Animals opens at the Gene Siskel Film Center on Friday, May 22. Their Friday screening features actor David Dastmalchian and director Collin Schiffli in attendance for an audience discussion. For additional ticketing information, click here.
The camera looms on a couple as the Chicago sunrise fills their bedroom. The view of Lake Michigan seems to be coming from one of the complexes that populate a half-mile stretch of Sheridan Road, a stream of studio apartments that have the benefit of overseeing the lake. Undergrads from Loyola University often find themselves spending their four years overlooking the galvanizing view. And then they go. The community is temporary, awaiting a new set of students to muse over the sight. Colin Schiffli’s Animals sees its central couple – Jude (David Dastmalchian, who also wrote the film) and Bobbie (Kim Shaw) – wake to this panorama. Yet as Bobbie pushes the curtain to the side, the swell of light consumes them both.
A startling match-on-action edit occurs during this sequence, where Bobbie pushes the curtain, only for a cut to occur. They’re not in an apartment, but in a car; she’s not pushing back the cloth curtain, but a piece of cardboard erected to block the windshield. Jude and Bobbie are junkies, looking for their next fix, living out of their car. Drifting along Chicago’s southside, the two occupy their time with petty thefts and cons, all in a concentrated effort to score. From stealing and reselling CDs to broaching wealthy suburbanites for money in exchange for sex, Jude and Bobbie’s exploits are tied directly to the geographical and socioeconomic composition of Chicago – where the distinction between southside deviance and northside opulence are covertly distinguished.
The film’s rhythms dictate that for every positive in Jude and Bobbie’s life, a corresponding negative must occur, with each downward spiral amplified for dramatic effect. Yet the recurring thread tends to go hand-in-hand with their locale. We often see the couple at their most vibrant when populating the northern concaves of the city – walking along the lakefront path near the Lakeview area or assimilating with zoo goers at Lincoln Park Zoo. The clarity of these sequences lends itself to the dreamscape that’s developed from the start of the film. Jude and Bobbie enter the northside to experience a high devoid of drugs – to brush shoulders with a perceived right. As Jude explains to Bobbie as they roam the lakefront, they could not have been born into more ideal circumstances: both white, both bred from middle class families. Yet before either could elaborate on the circumstances that have prevented them from inheriting their perceived cultural birthright, we see the couple commit a theft. For them, the normal incentives to getting out of bed no longer apply, as their birthright is unattainable through the usual avenues. To quote Saul Bellow, another man who roamed Chicago in an aimless stupor, “there are times when I am not aware that there is anything wrong with this existence”. For Jude and Bobbie, drugs are their means of coping with the void of their promised futures.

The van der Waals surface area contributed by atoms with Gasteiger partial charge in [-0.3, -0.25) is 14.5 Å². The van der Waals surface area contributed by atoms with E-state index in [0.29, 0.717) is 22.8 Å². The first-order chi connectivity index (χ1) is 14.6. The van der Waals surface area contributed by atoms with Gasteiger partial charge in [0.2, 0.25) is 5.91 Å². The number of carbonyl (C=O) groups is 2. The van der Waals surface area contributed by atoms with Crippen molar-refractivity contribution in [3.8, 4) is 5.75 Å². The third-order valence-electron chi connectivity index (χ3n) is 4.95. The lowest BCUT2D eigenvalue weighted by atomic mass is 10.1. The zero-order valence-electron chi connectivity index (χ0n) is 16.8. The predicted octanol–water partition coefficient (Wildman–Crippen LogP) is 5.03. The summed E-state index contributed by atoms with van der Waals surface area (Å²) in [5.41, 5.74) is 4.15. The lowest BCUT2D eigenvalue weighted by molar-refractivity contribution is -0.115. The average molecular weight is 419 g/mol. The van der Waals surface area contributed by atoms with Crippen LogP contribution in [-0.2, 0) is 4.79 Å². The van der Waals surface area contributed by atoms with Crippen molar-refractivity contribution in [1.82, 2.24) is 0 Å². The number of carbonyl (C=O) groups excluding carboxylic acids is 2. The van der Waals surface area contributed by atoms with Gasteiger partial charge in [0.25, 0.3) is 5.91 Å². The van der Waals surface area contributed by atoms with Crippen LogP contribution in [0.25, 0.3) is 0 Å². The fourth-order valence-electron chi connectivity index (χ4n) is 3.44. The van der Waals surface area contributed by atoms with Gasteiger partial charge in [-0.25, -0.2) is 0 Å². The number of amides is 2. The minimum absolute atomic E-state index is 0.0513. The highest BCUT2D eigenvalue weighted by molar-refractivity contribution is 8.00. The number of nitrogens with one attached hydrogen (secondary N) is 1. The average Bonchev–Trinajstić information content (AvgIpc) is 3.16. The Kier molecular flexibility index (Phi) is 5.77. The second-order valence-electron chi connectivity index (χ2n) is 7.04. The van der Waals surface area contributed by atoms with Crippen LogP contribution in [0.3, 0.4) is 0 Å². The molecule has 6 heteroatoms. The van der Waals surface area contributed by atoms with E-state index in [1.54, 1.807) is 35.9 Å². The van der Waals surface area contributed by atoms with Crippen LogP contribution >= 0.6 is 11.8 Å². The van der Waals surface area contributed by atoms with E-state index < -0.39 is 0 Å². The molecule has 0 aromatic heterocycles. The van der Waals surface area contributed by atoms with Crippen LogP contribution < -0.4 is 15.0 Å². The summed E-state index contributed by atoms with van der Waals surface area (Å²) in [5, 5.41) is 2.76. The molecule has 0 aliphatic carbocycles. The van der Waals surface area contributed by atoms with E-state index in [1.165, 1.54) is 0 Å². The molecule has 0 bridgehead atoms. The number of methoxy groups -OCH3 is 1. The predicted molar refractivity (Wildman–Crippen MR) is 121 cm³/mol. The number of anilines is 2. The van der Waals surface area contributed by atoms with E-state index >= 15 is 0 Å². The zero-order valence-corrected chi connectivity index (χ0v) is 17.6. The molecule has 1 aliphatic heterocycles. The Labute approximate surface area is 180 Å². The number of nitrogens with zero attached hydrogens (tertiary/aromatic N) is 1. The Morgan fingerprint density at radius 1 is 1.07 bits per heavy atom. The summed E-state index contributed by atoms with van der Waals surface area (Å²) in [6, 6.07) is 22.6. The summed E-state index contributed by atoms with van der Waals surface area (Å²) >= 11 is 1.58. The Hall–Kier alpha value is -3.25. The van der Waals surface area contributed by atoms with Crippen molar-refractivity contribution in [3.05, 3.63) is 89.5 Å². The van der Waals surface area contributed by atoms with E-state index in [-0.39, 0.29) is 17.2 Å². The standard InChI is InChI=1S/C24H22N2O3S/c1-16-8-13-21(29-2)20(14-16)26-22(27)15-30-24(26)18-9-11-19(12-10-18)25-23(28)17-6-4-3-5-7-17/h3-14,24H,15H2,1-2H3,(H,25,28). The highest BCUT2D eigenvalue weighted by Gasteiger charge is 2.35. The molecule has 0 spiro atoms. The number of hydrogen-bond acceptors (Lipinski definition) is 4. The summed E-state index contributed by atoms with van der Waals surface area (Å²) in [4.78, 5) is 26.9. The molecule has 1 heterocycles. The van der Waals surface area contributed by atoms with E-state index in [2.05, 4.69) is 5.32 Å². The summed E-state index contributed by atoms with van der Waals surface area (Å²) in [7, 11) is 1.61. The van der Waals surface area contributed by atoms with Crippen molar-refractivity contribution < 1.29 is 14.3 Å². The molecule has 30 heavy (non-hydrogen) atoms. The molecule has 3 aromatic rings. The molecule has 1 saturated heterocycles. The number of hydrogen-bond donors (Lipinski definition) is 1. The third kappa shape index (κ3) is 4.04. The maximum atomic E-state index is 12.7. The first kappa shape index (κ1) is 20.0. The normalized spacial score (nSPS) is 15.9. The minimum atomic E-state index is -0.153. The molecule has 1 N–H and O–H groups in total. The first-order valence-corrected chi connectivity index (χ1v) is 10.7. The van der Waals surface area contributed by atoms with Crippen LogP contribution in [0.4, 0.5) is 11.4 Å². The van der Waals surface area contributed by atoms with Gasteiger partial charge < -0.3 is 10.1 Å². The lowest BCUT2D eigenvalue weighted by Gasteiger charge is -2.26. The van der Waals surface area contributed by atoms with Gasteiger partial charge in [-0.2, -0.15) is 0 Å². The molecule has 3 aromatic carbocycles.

It’s in the southside where we see Jude and Bobbie buy drugs. It’s where we see them at their most desperate and disparate. And it’s where the on-the-nose title comes from – seeing Jude and Bobbie at their most virile is not unlike the images of animals that populate throughout the film. You’ll see images of vacant lots, covered in litter and weeds in Animals. It’s a destitute landscape of poverty and criminality. It’s been described as a warzone, where more deaths occur there on a monthly basis than they do in our wars abroad. It’s the southside of Chicago. Of course, it is the not real southside of Chicago, but the socially wrapped and delivered one presented to you in Animals, where the mirage of northside security is threatened by southside hoodlumism. And it’s here where distinguishing between whether Animals is clever or socially dubious gets a little murky.
Isolating the film’s drug-addled concerns between the legitimate divisions of the city is a stroke of genius, effectively dramatized by Dastmalchian, the actor, and Shaw. But Dastmalchian, the writer, can’t help but succumb to simplistic dramatic measures to carry out his narrative ambitions. The delicacy of the film’s opening sequences is a fleeting experience compared to the clumsiness of its closing act, whereby our junkies’ odyssey reaches its typical rock-bottom-to-redemption cycle. Entrenched in cliché, I was reminding myself of the film’s opening passages to recall something genuinely new – the latter half of the film could arguably take whole sequences from films like Requiem for a Dream and The Panic in Needle Park without tripping up on narrative continuity.
Yet most disappointing is how the film never reconciles its relationship to the city nor its thematic vitality to the material. The film’s conclusion sees Jude and Bobbie swim in a hospital pool, a redemptive moment meant to cleanse them of their past vices and embrace their newfound future apart. It also echoes an earlier sequence involving manatees. If that in itself doesn’t inspire a SMH out of narrative bluntness than I’m clearly less tolerant of such grandiose gestures. What we find in Animals is an exercise in taking the easy way out, of avoiding the commitment it makes toward exploring Chicago as a densely occupied metropolis distinguished by distinct social, economic, and racial divisions. In its place is a literal-minded metaphor for human carnality and vice that’s weightless and inconsequential.